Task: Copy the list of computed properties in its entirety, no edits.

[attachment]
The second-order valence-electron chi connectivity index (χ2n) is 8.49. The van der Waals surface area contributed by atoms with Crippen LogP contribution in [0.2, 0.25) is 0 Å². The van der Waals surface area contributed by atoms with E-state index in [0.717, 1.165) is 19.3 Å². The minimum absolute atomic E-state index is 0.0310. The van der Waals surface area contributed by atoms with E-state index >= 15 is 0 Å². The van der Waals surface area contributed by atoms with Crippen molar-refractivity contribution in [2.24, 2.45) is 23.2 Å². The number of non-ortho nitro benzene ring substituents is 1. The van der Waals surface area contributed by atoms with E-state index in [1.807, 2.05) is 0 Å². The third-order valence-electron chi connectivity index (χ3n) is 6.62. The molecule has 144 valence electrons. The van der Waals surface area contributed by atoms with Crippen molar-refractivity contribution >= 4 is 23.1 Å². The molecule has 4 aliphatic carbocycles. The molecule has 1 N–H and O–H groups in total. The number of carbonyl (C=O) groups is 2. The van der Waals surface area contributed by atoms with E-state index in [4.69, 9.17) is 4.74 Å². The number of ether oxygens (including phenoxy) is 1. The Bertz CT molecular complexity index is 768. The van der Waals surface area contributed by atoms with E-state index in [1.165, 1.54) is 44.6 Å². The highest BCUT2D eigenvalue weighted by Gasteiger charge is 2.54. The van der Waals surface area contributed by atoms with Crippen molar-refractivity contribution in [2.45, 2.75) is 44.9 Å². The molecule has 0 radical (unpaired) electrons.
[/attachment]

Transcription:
The second-order valence-electron chi connectivity index (χ2n) is 8.49. The van der Waals surface area contributed by atoms with Crippen LogP contribution in [0.2, 0.25) is 0 Å². The van der Waals surface area contributed by atoms with E-state index in [0.717, 1.165) is 19.3 Å². The minimum absolute atomic E-state index is 0.0310. The van der Waals surface area contributed by atoms with E-state index >= 15 is 0 Å². The van der Waals surface area contributed by atoms with Crippen molar-refractivity contribution in [2.24, 2.45) is 23.2 Å². The number of non-ortho nitro benzene ring substituents is 1. The van der Waals surface area contributed by atoms with E-state index in [1.807, 2.05) is 0 Å². The third-order valence-electron chi connectivity index (χ3n) is 6.62. The molecule has 144 valence electrons. The van der Waals surface area contributed by atoms with Crippen molar-refractivity contribution >= 4 is 23.1 Å². The molecule has 4 aliphatic carbocycles. The molecule has 1 N–H and O–H groups in total. The number of carbonyl (C=O) groups is 2. The van der Waals surface area contributed by atoms with E-state index in [4.69, 9.17) is 4.74 Å². The number of ether oxygens (including phenoxy) is 1. The Bertz CT molecular complexity index is 768. The van der Waals surface area contributed by atoms with E-state index in [1.165, 1.54) is 44.6 Å². The highest BCUT2D eigenvalue weighted by Gasteiger charge is 2.54. The van der Waals surface area contributed by atoms with Crippen molar-refractivity contribution in [2.45, 2.75) is 44.9 Å². The molecule has 0 radical (unpaired) electrons.